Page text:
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  1. Opinion

Parents and students deserve answers on the state’s massive ‘safety portal’ database | Column

When developed in the absence of technical expertise about ethical and fair systems, tools such as the Florida Schools Safety Portal can harm students and their families.
Photo provided by Ora Tanner [Courtesy of Ora Tanner]
Published Aug. 15
Updated Aug. 20

Editor’s note: After the author wrote this column, she attended the Marjory Stoneman Douglas High School Public Safety Commission Meeting and was heartened that members appeared receptive to her technological considerations shared during a public comment period.

Hoping to prevent another mass school shooting, Florida is assembling a huge central database called the Florida Schools Safety Portal. It will use a shockingly large amount of data from state agencies, school records, mental health data and social media monitoring to flag warning signs of a student who might be the next school shooter. Even setting aside questions of privacy, security and civil rights, how do you actually build such a data-driven system?

I’ve researched the Florida initiative in my work as a fellow with the Aspen Tech Policy Hub, and I am troubled by the lack of transparency about how the safety portal actually functions. I have worked with extremely large student datasets, and I know how much time and expertise it takes to create a centralized database of student information. I am also aware of the biases and issues of equity and fairness inherent in technology design. The Statewide Threat Assessment Database Workgroup was established to make recommendations for technical aspects of the safety portal. The group consists of people from several state agencies, including the Department of Law Enforcement, Department of Children and Families, Department of Juvenile Justice and the Agency for Health Care Administration. But it’s not clear if technical experts were included.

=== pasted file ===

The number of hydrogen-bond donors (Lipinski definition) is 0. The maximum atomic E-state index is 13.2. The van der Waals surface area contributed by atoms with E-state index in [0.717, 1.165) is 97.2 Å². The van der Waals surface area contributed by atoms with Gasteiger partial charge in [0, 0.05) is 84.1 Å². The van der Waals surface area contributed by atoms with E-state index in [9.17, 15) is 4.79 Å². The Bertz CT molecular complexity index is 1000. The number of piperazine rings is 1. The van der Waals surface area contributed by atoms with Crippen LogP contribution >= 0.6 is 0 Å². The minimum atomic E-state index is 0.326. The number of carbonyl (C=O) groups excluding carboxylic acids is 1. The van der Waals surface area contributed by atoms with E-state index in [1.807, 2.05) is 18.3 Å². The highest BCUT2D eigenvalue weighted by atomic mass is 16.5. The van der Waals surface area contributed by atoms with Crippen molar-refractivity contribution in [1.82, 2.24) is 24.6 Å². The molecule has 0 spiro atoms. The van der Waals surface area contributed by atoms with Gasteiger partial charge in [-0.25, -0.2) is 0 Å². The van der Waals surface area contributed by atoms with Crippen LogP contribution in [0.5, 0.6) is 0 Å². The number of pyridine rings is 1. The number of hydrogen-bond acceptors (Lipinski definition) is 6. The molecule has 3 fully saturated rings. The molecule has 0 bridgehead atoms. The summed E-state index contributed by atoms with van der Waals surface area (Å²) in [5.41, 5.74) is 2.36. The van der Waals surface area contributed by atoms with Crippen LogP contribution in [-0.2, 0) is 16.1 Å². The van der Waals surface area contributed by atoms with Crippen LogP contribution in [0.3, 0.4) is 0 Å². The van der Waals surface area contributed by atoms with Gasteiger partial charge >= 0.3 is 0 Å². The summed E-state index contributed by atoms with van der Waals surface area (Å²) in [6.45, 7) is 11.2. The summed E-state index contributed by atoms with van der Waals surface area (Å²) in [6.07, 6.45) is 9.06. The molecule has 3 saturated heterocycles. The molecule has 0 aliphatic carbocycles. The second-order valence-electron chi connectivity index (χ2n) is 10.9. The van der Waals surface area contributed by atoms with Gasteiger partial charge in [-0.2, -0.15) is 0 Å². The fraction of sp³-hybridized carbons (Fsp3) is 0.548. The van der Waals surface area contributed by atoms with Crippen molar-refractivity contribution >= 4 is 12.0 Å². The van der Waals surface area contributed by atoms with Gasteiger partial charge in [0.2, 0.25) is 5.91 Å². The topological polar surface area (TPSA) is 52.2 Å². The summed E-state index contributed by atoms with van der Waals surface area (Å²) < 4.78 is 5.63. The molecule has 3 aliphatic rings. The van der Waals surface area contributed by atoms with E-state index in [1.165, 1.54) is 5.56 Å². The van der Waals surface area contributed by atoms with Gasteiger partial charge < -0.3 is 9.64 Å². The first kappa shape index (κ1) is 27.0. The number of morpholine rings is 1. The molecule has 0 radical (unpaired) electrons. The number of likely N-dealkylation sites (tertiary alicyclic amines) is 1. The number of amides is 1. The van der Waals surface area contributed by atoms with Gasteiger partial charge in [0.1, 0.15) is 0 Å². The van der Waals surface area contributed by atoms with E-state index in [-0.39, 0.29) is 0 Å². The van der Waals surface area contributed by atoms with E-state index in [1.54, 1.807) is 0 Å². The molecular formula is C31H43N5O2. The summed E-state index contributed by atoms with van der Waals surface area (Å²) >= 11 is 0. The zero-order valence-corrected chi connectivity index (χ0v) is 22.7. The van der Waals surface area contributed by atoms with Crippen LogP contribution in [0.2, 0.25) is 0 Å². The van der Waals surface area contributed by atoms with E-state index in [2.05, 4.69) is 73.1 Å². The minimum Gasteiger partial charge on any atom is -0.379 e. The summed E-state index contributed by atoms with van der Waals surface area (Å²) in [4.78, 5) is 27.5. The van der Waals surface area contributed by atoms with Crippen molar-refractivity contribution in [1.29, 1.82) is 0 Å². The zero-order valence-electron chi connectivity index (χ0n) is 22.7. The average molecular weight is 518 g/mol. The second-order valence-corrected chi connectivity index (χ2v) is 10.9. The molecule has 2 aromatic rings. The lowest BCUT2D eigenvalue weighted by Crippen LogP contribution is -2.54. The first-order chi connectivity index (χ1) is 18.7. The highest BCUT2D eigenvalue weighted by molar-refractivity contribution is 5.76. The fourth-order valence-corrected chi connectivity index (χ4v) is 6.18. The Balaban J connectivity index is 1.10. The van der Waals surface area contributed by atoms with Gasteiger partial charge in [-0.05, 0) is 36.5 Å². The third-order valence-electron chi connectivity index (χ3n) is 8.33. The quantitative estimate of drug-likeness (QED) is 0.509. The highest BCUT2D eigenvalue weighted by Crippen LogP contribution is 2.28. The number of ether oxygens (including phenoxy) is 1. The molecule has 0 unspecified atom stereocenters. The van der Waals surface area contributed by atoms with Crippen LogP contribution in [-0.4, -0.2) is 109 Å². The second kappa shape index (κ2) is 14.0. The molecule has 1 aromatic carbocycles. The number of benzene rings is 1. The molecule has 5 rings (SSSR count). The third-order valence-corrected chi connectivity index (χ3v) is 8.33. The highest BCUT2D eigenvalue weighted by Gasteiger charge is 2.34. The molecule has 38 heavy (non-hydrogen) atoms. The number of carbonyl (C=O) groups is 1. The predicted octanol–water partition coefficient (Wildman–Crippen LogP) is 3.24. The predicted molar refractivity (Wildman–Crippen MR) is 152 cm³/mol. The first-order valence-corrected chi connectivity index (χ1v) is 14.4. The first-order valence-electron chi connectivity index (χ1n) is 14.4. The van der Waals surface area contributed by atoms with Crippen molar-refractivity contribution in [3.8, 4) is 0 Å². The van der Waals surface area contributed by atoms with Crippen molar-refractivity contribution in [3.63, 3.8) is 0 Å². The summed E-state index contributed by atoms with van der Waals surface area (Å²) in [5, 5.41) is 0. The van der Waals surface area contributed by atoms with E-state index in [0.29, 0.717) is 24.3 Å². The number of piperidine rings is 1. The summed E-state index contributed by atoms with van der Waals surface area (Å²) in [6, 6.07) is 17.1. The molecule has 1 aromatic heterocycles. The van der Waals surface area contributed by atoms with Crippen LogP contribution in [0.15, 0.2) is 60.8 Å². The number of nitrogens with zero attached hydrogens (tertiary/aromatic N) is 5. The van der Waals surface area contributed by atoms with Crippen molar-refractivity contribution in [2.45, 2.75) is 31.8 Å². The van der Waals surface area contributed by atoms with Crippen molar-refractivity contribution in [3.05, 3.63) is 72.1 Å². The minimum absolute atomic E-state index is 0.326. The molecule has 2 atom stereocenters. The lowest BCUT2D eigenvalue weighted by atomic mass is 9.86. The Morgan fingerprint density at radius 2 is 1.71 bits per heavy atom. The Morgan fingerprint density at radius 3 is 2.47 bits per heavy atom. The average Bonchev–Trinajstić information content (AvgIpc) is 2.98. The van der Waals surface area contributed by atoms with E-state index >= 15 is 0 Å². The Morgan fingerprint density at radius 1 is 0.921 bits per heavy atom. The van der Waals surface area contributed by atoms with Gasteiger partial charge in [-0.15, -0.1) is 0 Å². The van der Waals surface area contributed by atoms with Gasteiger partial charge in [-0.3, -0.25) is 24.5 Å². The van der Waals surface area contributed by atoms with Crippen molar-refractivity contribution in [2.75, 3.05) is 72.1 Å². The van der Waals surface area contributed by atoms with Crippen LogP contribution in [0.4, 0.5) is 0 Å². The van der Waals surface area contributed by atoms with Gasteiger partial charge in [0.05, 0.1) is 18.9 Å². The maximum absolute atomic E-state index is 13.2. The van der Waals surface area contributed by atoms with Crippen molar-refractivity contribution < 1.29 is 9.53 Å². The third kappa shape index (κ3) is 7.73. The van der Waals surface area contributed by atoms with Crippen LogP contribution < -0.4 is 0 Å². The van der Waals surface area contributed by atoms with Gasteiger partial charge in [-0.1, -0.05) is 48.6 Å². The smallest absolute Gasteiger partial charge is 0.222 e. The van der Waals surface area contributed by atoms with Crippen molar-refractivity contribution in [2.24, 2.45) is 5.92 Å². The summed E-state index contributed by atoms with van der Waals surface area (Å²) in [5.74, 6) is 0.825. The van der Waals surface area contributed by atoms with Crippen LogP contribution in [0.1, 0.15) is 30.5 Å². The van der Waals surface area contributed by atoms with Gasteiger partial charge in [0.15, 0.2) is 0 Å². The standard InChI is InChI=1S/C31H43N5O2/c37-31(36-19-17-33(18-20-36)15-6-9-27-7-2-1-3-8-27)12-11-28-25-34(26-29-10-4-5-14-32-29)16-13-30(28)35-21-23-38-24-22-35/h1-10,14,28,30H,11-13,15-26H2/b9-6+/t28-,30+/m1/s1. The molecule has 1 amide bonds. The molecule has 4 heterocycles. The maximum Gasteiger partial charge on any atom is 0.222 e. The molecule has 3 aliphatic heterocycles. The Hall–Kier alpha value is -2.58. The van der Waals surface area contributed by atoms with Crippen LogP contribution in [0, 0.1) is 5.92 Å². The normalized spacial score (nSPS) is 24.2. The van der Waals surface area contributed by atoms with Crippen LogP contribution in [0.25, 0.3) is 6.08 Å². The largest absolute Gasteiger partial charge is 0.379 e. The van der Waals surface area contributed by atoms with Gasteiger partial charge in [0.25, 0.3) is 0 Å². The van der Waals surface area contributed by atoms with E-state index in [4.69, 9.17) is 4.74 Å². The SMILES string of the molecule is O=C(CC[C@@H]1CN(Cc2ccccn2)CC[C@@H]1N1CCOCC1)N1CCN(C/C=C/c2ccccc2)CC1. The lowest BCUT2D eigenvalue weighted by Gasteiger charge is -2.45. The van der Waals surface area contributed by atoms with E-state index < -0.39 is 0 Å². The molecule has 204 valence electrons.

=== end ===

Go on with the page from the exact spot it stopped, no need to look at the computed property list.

Preventing school shootings through data is a herculean task fraught with ethical and technical considerations. When developed in the absence of technical expertise about ethical and fair systems, tools such as the Florida Schools Safety Portal can harm students and their families. Say, for example, a student who happened to be in foster care was incorrectly flagged as a threat in the centralized database. If a developer does not identify and fix this algorithmic error, over time, the system will incorrectly correlate every student who has been in foster care as likely to incite school violence. Bringing technical experts into conversations about the design, development and deployment of school safety systems can fix these problems on the front end. Some of the basic questions we should be asking include:

Is it even possible to use data to predict school shootings? It is almost impossible to create such a system. There just isn’t enough information about the small number of students who actually commit mass acts of violence, compared to data about students who make up the entire school population. There are too few data points to accurately model school shootings because they are statistically rare events. Any conclusions drawn from an analysis of the data will be unreliable at best.